Flip Saunders made lemonade. Isn’t that how the saying goes?
Strip down the proposed Kevin Love trade to its simplest terms and that’s how this looks. The Timberwolves franchise player told them he wanted out and would not change his mind, and Saunders turned that into the No. 1 overall pick, who, according to some talent evaluators, has the potential to become a superstar.
What’s not to like?
Yes, it’s true that the Wolves are exchanging a sure thing for an unknown, a top-10 player for hope — which is something this organization has peddled for years — but Saunders didn’t exactly carry ironclad leverage in this situation.
The entire NBA knew that Love had put Minnesota in his rearview mirror and had to be traded, so it wasn’t as if Saunders could hold out for the moon.
And yet he landed Andrew Wiggins, a 19-year-old with elite athletic ability.
Wiggins is projected to be a superstar defender. He’ll need to grow and develop as an offensive player, but his ceiling looks high enough that the gut punch of losing a player of Love’s stature doesn’t hurt as much.
Look, this isn’t a perfect deal for the Wolves, if the one being reported indeed becomes official and announced on Aug. 23. (Imagine the reaction if either side gets cold feet between now and then. Hell hath no fury like LeBron scorned.)
Wiggins figures to become an organizational cornerstone, but after him the picture looks murky. Anthony Bennett, the 2013 No. 1 overall pick, averaged 4.2 points off the bench as a rookie. What is his future?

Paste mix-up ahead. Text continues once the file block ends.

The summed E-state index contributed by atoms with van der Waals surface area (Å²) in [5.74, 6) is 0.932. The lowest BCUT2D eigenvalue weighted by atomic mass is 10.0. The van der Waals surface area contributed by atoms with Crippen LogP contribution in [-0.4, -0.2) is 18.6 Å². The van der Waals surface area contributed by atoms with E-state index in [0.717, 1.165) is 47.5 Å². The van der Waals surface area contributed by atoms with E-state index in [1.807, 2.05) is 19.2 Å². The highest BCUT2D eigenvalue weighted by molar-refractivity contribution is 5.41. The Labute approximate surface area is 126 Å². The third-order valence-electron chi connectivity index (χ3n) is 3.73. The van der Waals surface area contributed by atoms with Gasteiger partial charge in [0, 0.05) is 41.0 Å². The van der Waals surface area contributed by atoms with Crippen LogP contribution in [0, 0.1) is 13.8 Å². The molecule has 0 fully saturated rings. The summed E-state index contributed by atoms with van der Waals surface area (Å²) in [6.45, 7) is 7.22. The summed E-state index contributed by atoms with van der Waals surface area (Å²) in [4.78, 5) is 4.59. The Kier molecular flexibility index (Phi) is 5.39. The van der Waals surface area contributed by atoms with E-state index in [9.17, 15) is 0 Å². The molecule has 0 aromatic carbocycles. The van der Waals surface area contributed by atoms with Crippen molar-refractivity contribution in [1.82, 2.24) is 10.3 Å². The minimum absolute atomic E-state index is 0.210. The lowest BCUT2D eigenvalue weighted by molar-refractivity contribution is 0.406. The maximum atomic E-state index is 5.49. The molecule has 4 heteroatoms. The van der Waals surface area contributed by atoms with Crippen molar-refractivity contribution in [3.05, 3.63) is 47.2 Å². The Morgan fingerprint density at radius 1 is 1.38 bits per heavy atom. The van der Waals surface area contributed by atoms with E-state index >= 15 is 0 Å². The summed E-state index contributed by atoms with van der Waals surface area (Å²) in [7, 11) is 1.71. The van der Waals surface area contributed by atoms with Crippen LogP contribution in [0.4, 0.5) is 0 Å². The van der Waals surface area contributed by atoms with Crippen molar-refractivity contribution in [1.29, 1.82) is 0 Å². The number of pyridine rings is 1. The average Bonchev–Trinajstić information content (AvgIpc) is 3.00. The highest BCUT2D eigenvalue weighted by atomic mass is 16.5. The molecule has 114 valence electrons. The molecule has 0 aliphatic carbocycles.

The Wolves reportedly also will receive a protected 2015 first-round pick. Will they keep that or include it in another trade, possibly for Philadelphia’s Thaddeus Young, a veteran forward who could fill Love’s spot? That lemonade would taste more like champagne if that happens.
Some people will love this trade, some people will hate it, but it’s hard to assign a final grade until we see how the entire picture looks once the carousel stops spinning. Left unknown at this point is whether Saunders can unload J.J. Barea and/or Luc Mbah a Moute.
Through no fault of his own, Saunders inherited an unsalvageable situation that forced his hand. And let’s reiterate one important point here: This trade is not happening because of a growing perception that Love is an immature jerk. This trade is happening because David Kahn refused to give him a maximum contract.
Love desperately sought that fifth season, but the Wolves undervalued him. That decision looked like a gross miscalculation then, and it looks even worse now.
But that’s done, and Saunders has shown the right amount of patience in handling this delicate situation. Saunders didn’t rush into a trade on draft night, instead allowing the LeBron James sweepstakes to play out in order to get an accurate gauge on potential trade partners.
The reports involving the Golden State Warriors sounded intriguing, but only if they included Klay Thompson. Saunders stood firm that any deal with Cleveland must include Wiggins, and ultimately both teams will get their wish.
If the Cavs don’t make the NBA Finals this season with LeBron, Love and Kyrie Irving, their season should be viewed as a colossal bust, barring significant injuries, of course.
In Wiggins and fellow first-round pick Zach LaVine, the Wolves will have the two most athletic players in the draft. Those two flying down the wings with Ricky Rubio at the controls could make for an entertaining style of play.
That’s the vision of Saunders, the personnel boss. Now, it’s incumbent on Saunders, the coach, to develop this young talent. That’s how this deal ultimately will be judged.